Introduction to Human Rights

Human Rights


Human rights constitute a set of rules governing the treatment of individuals and groups by governments on the basis of ethical principles.  States have incorporated these rules into their national and international laws.  The formal expression of inherent human rights is through international human rights law.  A series of international treaties and other instruments have emerged since 1945 conferring legal form on inherent human rights. The key international instruments include:

  1. Universal Declaration of Human Rights (UDHR)
  2. United Nations Declaration on the Elimination of All Forms of Racial Discrimination
  3. Convention on the Elimination of Discrimination against Women
  4. Convention on the Rights of the Child
  5. Slavery Convention
  6. Abolition of Forced Labour Convention
  7. Convention on the Prevention and Punishment of the Crime of Genocide

Other instruments are in place at a regional level reflecting the particular human rights concerns of the region. The key ones in Africa include:

  1. The African Charter on Human and Peoples’ Rights
  2. The African Charter on the Rights and Welfare of the Child

Most States have also adopted constitutions and other laws which formally protect basic human rights. The obligation to protect, promote and ensure the enjoyment of human rights is the prime responsibility of States.

Classification of Human Rights

(a) Civil Rights

Civil rights protect one’s freedom from infringement by governments, social organizations, and private individuals. They ensure your entitlement to participate in the civil life of society and the state without discrimination or repression. Civil rights include:

  1. Right to life
  2. Right to safety
  3. Protection from discrimination on grounds such as race, gender, sexual orientation, gender identity, national origin, colour, age, political affiliation, ethnicity, religion, and disability
  4. Right to privacy
  5. Freedom of thought
  6. Freedom of speech
  7. Freedom of religion
  8. Freedom of press
  9. Freedom of movement
(b) Political Rights

Political rights protect individuals’ freedom to participate in the governance of their society/state without discrimination or repression. Political rights include:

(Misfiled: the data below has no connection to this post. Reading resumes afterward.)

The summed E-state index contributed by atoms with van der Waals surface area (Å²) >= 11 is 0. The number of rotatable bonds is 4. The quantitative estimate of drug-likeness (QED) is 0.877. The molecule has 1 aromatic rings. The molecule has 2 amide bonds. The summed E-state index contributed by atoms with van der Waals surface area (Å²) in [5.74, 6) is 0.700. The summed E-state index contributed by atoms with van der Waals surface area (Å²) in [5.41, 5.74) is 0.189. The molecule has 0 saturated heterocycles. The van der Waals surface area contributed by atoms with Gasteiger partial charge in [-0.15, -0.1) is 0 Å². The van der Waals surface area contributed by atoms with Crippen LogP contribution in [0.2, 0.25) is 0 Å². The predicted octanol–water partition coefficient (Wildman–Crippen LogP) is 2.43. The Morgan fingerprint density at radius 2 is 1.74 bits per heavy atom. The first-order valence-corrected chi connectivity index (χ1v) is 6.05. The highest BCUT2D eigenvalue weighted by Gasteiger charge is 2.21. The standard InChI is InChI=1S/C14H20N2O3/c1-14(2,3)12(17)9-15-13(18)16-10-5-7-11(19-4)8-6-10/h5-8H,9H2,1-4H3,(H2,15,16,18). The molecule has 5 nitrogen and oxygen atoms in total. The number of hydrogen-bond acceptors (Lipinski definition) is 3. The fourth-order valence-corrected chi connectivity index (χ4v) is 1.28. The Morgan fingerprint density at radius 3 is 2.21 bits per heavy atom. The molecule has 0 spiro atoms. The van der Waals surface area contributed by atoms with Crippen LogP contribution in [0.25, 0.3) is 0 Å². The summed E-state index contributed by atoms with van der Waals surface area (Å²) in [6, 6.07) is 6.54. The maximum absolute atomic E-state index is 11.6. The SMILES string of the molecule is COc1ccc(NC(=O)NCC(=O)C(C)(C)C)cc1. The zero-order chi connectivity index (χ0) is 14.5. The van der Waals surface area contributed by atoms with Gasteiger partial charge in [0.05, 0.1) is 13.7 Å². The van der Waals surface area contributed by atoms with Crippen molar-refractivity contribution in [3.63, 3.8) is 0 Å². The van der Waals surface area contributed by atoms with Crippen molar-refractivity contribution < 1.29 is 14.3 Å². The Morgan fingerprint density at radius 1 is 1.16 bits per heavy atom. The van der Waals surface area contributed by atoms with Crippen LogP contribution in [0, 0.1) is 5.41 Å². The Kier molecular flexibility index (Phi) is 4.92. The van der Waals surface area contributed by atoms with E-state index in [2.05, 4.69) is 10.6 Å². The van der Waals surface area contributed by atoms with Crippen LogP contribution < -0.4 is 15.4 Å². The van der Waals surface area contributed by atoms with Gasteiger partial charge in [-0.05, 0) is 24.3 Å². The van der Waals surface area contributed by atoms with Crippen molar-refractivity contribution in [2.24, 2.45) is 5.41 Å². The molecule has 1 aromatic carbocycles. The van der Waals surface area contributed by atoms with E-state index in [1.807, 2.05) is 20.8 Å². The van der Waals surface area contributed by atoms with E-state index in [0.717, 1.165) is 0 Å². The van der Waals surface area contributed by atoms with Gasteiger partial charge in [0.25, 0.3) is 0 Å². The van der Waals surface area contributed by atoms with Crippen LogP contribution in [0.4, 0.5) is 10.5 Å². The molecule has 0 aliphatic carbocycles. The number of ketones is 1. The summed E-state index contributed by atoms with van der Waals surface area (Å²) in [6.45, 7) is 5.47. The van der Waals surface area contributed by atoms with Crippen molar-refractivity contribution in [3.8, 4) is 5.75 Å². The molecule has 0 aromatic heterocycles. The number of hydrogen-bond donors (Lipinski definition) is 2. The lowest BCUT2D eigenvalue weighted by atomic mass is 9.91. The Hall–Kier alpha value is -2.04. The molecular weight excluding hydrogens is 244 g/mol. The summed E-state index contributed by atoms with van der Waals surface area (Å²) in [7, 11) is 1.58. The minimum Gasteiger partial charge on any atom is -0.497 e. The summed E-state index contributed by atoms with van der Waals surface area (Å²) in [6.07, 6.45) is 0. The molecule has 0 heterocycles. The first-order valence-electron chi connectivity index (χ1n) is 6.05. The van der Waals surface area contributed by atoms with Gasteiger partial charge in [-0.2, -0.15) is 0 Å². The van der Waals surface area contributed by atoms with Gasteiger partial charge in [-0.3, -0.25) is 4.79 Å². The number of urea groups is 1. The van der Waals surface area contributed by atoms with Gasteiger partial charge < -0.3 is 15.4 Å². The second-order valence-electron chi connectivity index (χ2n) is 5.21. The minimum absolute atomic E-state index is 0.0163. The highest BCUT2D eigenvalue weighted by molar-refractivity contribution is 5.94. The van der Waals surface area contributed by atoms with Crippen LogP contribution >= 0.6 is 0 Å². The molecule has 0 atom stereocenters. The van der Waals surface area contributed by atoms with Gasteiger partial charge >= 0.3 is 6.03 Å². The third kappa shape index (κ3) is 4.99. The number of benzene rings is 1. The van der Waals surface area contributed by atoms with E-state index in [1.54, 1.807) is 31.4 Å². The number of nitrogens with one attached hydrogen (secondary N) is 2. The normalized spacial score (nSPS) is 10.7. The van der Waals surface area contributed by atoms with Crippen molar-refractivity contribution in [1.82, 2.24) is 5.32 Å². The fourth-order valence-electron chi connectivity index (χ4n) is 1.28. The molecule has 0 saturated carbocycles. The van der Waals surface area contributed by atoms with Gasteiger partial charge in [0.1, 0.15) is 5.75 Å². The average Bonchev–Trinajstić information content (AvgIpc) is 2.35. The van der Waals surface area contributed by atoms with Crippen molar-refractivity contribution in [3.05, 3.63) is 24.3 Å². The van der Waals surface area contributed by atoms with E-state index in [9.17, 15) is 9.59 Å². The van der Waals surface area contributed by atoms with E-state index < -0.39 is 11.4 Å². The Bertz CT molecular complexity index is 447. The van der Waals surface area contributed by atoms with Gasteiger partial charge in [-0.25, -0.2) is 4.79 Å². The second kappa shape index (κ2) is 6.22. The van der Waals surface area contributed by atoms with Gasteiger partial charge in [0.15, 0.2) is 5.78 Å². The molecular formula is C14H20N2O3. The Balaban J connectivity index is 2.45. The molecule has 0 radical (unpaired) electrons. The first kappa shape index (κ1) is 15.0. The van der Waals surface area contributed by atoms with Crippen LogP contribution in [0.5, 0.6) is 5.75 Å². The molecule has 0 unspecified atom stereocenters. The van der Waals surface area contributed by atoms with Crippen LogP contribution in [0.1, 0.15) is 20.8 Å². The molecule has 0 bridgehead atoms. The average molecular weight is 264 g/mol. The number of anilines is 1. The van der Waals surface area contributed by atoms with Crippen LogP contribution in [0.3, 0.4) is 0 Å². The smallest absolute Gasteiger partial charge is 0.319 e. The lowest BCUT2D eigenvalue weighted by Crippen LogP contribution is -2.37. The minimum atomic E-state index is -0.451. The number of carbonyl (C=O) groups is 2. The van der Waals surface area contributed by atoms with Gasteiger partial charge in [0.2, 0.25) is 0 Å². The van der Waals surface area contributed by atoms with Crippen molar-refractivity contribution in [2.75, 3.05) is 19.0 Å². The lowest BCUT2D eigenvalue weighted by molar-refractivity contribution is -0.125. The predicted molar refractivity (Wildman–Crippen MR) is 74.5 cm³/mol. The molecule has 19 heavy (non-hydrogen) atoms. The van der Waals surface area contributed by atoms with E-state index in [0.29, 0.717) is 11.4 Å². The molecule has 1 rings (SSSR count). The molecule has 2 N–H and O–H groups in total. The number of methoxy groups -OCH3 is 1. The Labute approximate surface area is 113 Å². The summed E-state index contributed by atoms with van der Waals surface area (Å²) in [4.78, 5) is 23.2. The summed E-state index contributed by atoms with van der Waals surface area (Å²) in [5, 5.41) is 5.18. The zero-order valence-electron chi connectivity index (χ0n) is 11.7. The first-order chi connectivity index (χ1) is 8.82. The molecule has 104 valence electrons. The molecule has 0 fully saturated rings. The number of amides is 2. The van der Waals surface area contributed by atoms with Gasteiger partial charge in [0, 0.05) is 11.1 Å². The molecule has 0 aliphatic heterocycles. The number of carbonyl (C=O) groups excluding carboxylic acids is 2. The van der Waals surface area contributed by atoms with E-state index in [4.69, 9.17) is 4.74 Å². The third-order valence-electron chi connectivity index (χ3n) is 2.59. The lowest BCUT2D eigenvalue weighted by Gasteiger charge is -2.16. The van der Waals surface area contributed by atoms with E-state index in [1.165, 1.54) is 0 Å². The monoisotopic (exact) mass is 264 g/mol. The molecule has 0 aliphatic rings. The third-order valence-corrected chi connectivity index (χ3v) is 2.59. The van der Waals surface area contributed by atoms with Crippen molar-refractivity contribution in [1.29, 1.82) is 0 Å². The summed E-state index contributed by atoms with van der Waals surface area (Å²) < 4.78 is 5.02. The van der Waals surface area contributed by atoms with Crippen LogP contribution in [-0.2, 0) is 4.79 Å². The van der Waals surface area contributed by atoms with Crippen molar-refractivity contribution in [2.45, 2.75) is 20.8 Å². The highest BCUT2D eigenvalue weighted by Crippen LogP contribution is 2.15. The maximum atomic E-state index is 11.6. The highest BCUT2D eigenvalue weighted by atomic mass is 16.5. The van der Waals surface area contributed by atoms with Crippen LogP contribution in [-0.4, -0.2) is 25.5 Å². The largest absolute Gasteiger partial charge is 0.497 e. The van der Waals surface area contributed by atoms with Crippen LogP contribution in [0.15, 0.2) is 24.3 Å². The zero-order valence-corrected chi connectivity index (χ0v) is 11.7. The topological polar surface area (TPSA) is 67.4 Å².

1. Rights of the accused
  2. Right to a fair trial
  3. Due process
  4. Right to seek redress or a legal remedy
  5. Freedom of association
  6. Freedom of assembly
  7. Right to petition
  8. Right of self-defence
  9. Right to vote
(c) Economic Rights

These are rights that allow an individual to have economic freedom and provide for him/herself and his/her family. They include:

  1. Right to an adequate standard of living
  2. Free choice of employment
  3. Protection against unemployment
  4. Just and favourable remuneration
  5. Right to form and join trade unions
  6. Reasonable limitation of working hours
(d) Social Rights

Social rights often deal with the allocation and distribution of resources. The government protects them to ensure the fulfilment of basic needs like sustenance, housing, education, health and a clean and healthy environment. However, social rights are primarily private rights requiring government intervention and sacrifice, rather than a negative right (e.g., civil and political rights) that implicates government inaction.

(e) Cultural Rights

Cultural rights aim at assuring the enjoyment of culture and its components in conditions of equality, human dignity and non-discrimination. The objective of these rights is to guarantee that people and communities have access to culture and can participate in the culture of their selection. They include:

  1. Rights to language
  2. Cultural and artistic production
  3. Participation in cultural life
  4. Cultural heritage
  5. Intellectual property rights including traditional knowledge
  6. Rights of minorities

Fundamental Concepts in Human Rights

The UDHR articulates the fundamental human rights concepts. The principles are:

(a) Universality

The principle of universality of human rights means that we are all equally entitled to our human rights. All people everywhere in the world are entitled to them. This principle is emphasized in Article 1 of the UDHR, which states; all human beings are born free and equal in dignity and rights. They are endowed with reason and conscience and should act towards one another in a spirit of brotherhood.

(b) Inalienability

Inalienability means that nobody can take away your human rights. Nobody can take them away, except in specific situations and in according to due process. For example, the state may restrict the right to liberty if a court of law finds a person guilty of a crime. These include freedom from torture and cruel inhuman or degrading treatment or punishment, freedom from slavery or servitude, the right to a fair trial and the right to an order of habeas corpus (producing an arrested person before a court).

(c) Indivisibility

This means that one set of rights cannot be enjoyed fully without the other. Consequently, all human rights have equal status, and cannot be positioned in a hierarchical order. Denial of one right invariably impedes enjoyment of other rights.

(d) Equality and Non-Discrimination

This concept ensures that all individuals are equal as human beings. Article 2 of the UDHR states that; everyone is entitled to all the rights and freedoms set forth in this Declaration, without distinction of any kind, such as race, colour, sex, language, religion, political or other opinion, national or social origin, property, birth or other status. Furthermore, no distinction shall be made on the basis of the political, jurisdictional or international status of the country or territory to which a person belongs, whether it be independent, trust, non-self-governing or under any other limitation of sovereignty.

Author: DidiWamukoya

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